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Discussion in 'Beer Talk' started by Azzy, Jan 9, 2013.
My dollar trees only carry the chalice ones, no sniffers
the correct answer is Glass Boot, 1L or bigger.
Thrift stores often have ridiculously nice glasses for .99 - I got a set of crystal pilsner glasses for $4 that they thought were plastic. : )
That being said, I never use them. Snifter all the way.
As I was reading through this thread, I was actually fabricating this almost exact response in my head. I personally prefer the nonic pint over a shaker pint, and am 100% satisfied if I get a "standard" IPA, kolsch, wit, or lager in one at any (even a 'Craft beer") bar or restaurant. As the quoted post above said, it sounds like storage space and durability will be issues in a "high volume" restaurant, and a tulip really doesn't fit the bill here.
Also, I'd see if you can find a 14 oz glass. Maybe it's just me, but it always bugs me if I get served a 12 oz beer with a 16 oz glass. Try as I might, I almost never get the beer + head to fill it to the rim (which in my mind makes for a perfect pour, adding to my drinking experience)
.. and to be honest, looking at this simply from a business perspective (and I know from experience that restaurant margins are often very small) I'm not sure you even need to invest the $$ in new glasses right now. I might just "un-frost" your mugs (I wouldn't want to serve a craft beer in a frosted mug) and provide them with the beer. For me, if I'm drinking a "standard" style of beer (porter, regular IPA, wheat ale, lager, etc.) at home, I pull out my nice, trusty glass mug (which I love) and enjoy my beer. If the craft thing takes off in your restaurant, maybe then you think about getting some different glass styles a you expand your selection.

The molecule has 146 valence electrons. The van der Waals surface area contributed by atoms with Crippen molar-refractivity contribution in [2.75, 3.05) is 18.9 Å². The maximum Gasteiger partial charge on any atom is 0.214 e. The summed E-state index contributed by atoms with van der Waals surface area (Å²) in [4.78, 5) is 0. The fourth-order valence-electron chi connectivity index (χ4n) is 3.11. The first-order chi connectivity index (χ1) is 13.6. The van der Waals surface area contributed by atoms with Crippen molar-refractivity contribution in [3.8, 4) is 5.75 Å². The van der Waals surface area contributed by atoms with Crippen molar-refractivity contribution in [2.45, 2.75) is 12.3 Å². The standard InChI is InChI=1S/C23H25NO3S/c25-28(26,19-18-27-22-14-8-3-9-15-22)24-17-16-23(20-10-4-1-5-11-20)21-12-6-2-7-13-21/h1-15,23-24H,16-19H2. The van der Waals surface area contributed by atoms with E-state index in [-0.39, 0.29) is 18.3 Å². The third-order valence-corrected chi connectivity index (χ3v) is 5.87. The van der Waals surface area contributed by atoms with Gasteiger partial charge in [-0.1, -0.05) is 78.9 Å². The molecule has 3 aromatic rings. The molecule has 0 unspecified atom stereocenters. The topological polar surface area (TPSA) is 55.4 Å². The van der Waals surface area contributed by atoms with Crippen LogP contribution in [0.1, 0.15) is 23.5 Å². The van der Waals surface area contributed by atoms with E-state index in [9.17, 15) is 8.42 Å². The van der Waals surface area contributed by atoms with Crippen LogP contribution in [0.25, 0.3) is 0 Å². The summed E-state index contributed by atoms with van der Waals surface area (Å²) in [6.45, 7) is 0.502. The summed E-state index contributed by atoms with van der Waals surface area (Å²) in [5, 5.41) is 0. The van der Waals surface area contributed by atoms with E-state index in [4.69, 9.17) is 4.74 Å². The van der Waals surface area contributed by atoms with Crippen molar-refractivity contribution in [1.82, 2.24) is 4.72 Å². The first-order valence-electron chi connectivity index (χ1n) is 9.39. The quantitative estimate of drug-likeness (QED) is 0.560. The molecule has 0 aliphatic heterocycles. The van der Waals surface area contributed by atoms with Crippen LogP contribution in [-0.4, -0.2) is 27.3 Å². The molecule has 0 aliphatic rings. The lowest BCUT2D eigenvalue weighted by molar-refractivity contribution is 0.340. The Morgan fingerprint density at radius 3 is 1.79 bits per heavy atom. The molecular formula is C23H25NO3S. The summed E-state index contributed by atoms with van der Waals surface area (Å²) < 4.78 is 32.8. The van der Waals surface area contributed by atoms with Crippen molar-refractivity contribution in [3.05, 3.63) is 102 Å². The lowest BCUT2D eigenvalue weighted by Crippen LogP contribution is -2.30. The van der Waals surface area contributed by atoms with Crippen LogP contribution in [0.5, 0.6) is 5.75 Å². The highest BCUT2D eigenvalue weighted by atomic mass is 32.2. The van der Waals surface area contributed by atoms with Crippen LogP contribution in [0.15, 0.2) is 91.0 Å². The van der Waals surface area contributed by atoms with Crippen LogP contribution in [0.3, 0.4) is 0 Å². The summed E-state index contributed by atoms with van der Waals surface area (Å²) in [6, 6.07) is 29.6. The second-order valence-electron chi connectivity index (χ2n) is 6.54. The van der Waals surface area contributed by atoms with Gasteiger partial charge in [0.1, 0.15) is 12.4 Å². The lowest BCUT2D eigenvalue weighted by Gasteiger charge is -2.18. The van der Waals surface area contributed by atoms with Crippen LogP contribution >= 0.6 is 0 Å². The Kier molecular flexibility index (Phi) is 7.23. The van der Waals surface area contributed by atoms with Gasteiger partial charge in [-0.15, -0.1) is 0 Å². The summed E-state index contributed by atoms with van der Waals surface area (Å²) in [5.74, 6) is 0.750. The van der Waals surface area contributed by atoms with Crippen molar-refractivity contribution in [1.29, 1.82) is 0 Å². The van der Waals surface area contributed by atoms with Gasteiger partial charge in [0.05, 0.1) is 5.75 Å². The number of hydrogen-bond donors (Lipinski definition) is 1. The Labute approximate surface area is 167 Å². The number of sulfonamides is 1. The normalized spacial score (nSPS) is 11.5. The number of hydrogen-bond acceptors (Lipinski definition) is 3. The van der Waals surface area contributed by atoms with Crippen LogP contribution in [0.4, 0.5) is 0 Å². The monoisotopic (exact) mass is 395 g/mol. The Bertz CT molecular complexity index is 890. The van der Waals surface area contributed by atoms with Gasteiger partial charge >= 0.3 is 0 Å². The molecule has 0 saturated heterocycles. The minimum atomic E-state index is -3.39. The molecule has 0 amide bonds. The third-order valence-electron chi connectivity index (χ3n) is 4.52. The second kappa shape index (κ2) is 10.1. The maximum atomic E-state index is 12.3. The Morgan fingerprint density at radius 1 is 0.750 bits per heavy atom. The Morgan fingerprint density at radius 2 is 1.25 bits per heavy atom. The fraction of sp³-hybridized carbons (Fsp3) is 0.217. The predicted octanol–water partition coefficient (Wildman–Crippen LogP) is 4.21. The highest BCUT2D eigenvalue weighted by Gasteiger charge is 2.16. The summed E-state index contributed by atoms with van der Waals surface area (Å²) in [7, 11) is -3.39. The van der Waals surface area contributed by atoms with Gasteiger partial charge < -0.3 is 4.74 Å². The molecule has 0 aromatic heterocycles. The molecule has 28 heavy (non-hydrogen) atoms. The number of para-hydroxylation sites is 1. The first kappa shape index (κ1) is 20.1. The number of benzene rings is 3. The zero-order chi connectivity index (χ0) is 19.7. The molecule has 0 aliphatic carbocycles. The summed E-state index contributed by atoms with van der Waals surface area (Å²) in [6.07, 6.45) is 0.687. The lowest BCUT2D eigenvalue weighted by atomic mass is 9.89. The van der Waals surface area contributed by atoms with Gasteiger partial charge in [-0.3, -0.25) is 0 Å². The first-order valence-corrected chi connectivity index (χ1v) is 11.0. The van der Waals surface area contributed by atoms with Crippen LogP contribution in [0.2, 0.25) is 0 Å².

Just my $0.02. Cheers!
Tullip, Duvel in nature.
Pint glass? As dynamic as a K car.
As much as I, and most people on here dislike the shaker pint, I feel like it's your best option. You aren't serving extreme beer and I think customers at an inexpensive Mexican restaurant would be expecting a shaker pint (and certainly wouldn't be offended by it). Also, they're dirt cheap.
Now for home drinking, the most versatile glass I have is the willi glass. I pretty much use it for everything that isn't a stout or belgian
From a former restaurant slave and taking into account the type of restaurant it appears you are currently in - These are your guidelines but not necessarily in this order:
1. Whatever is the cheapest to buy
2. Whatever is the most durable
3. Whatever is the same size or preferably smaller than what you are currently using for BMC
4. Whatever fits in the available space at your bar or service area
If the craft beer sells well, then go for better glassware.
I'm not saying go this far...
Like this...out to eat at an amazing local, casual sandwich place enjoying my brew out of a proper glass and yes it fits a whole bottled 12oz. or is perfect for draft pours. I think its the right glass for the most amount of styles.
I think the Luettich Balloon style is maybe the most versatile glass. Also, the Duvel Single tulip is the perfect size and shape and form, but I imagine it'd be pretty expensive to stock a bar with those.
Solo Cup FTW. You can use it for beer pong, flip cup, etc. also the little ridges on the side really allow for the aroma of any beer to be released